The village boasts a rather unusual parish church, now called Dreghorn and Springside Parish Church (Formerly Dreghorn and Perceton). It is built in the shape of an octagon and is often referred to the 'Thrup'ny Bit' after pre-decimal three penny coin. The building, completed in 1780, was sponsored by on of the Earls of Eglinton who brought the idea for the design back from the Continent of Europe. He and his family are buried in the church's graveyard. The session house at the gate of the church was previously the church's mortuary. St. Michael's church in Teignmouth, South Devon is another example of this rare church design.
There were at least two other Christian places of worship on this site, and at the uniting of the Parishes of Dreghorn and Perceton, the church owned the land surrounding the church (called 'The Glebe'). A current circular cul-de-sac called The Glebe commemorates this fact.
The second Church of Scotland building (Perceton and Dreghorn Parish Church), initially Perceton and Dreghorn Free Church was formed soon after the Disruption. With the liberal assistance of Mr. Muir Macredie of Perceton, church and manse were built near his house, before February 1844, but was demolished and shipped to Japan after the formation of the new Dreghorn and Springside Parish which united Dreghorn and Perceton Parish and Perceton and Dreghorn Parish. The Muir Hall, built closer to the centre of Dreghorn but now demolished, were the church halls.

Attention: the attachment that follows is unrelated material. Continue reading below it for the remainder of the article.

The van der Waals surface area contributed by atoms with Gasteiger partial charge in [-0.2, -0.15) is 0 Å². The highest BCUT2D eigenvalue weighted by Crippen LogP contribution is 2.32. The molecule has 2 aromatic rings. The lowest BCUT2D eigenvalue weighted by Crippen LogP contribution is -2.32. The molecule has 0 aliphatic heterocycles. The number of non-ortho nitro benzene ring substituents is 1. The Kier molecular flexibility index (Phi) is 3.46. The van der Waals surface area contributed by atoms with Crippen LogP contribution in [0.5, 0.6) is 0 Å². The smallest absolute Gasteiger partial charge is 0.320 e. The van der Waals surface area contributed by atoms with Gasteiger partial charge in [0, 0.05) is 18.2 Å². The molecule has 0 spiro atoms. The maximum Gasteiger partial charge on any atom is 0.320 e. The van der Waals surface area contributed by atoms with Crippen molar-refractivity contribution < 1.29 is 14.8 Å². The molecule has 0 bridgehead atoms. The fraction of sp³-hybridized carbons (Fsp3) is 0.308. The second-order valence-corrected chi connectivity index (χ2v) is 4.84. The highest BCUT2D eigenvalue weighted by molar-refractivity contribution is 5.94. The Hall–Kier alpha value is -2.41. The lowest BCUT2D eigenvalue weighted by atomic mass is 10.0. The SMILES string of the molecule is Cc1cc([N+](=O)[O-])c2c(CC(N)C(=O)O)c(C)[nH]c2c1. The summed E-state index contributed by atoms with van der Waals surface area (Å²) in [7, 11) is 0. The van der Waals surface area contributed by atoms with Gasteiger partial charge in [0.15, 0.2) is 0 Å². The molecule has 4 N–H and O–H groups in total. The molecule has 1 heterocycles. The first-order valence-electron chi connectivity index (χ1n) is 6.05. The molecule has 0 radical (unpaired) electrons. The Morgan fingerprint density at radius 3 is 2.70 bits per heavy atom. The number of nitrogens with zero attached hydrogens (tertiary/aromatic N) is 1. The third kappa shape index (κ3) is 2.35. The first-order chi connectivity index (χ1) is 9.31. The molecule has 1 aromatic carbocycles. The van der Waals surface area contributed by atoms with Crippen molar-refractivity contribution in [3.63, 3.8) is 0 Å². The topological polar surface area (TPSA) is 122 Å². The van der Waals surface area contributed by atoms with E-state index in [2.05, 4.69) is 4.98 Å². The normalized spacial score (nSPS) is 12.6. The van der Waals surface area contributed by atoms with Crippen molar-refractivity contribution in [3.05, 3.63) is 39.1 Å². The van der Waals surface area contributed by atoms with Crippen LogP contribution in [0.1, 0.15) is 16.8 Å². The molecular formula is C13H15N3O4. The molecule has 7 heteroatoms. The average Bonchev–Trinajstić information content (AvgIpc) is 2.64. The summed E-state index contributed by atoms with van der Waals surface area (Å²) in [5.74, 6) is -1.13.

Opposite the village's primary school, stood the Dreghorn Congregational Church.
This Gospel Hall is situated next to the Dreghorn Primary School on Main Street and is now the only non-conformist church in Dreghorn.
Dreghorn's historical main industries were farming and coal mining. All of the coal mines around Dreghorn were closed during by the early 1980s. Dreghorn is still surrounded on two sides by farm land. The new communities of Broomlands and Bourtreehill cover the sites of some former mines. Given the economic downturn in the 1980's many of Dreghorns inhabitats now travel to elsewhere on the west of Scotland in order to obtain work.
The Annick Tavern
Located in Townfoot Dreghorn boasts a welcoming atmosphere and often serves food. Like all pubs on a given matchday, rammed with locals in to watch their team play football. A jukebox is available as well as a full size pool table.
The Dreghorn Inn
Similar in character to The Annick Tavern, this pub boasts a competitive football team competing in the local Sunday-League. A laid-back atmosphere is created in this pub frequently occupied by a strong band of locals in the area.
- The Imperial gazetteer of Scotland. 1854. VOL.I. (AAN-GORDON) by Rev. John Marius Wilson. pp.397-398. http://archive.org/stream/imperialgazettee01wils#page/397/mode/1up
- "Ayrshire Nights Entertainment: A Descriptive Guide to the History, Traditions, Antiquities of the County of Ayr" by John MacIntosh of Galston, Ayrshire, published in 1894, by John Menzies & Co. of Kilmarnock, Dunlop and Drennan
- The Last Frontier: The Roman Invasions of Scotland (2005) Tempus, University of Michigan
- Fullarton's guide to Ayrshire
- The Statistical Account of Scotland, Volume 4 by Sir John Sinclair, Bart.
- Annals of the Free Church of Scotland, 1843–1900, ed. Rev. William Ewing, D.D., 2 vols. pub. 1914.